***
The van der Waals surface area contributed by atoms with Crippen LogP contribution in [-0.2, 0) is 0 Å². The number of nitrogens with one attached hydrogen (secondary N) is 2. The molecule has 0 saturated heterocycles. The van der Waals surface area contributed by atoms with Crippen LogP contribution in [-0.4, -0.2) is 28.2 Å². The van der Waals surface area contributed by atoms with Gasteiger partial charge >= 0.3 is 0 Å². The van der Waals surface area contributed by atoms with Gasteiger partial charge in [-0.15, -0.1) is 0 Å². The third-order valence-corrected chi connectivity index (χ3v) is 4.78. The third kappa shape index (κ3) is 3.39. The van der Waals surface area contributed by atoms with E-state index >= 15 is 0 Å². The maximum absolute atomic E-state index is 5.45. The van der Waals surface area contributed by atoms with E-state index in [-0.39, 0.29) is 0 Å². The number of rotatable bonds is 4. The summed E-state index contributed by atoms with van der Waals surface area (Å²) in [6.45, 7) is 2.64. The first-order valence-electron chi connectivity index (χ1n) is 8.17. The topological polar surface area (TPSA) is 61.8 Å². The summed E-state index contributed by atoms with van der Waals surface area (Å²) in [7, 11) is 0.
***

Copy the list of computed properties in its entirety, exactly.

The van der Waals surface area contributed by atoms with Crippen LogP contribution in [-0.2, 0) is 0 Å². The number of nitrogens with one attached hydrogen (secondary N) is 2. The molecule has 0 saturated heterocycles. The van der Waals surface area contributed by atoms with Crippen LogP contribution in [-0.4, -0.2) is 28.2 Å². The van der Waals surface area contributed by atoms with Gasteiger partial charge >= 0.3 is 0 Å². The van der Waals surface area contributed by atoms with Gasteiger partial charge in [-0.15, -0.1) is 0 Å². The third-order valence-corrected chi connectivity index (χ3v) is 4.78. The third kappa shape index (κ3) is 3.39. The van der Waals surface area contributed by atoms with E-state index >= 15 is 0 Å². The maximum absolute atomic E-state index is 5.45. The van der Waals surface area contributed by atoms with E-state index in [-0.39, 0.29) is 0 Å². The number of rotatable bonds is 4. The summed E-state index contributed by atoms with van der Waals surface area (Å²) in [6.45, 7) is 2.64. The first-order valence-electron chi connectivity index (χ1n) is 8.17. The topological polar surface area (TPSA) is 61.8 Å². The summed E-state index contributed by atoms with van der Waals surface area (Å²) in [7, 11) is 0.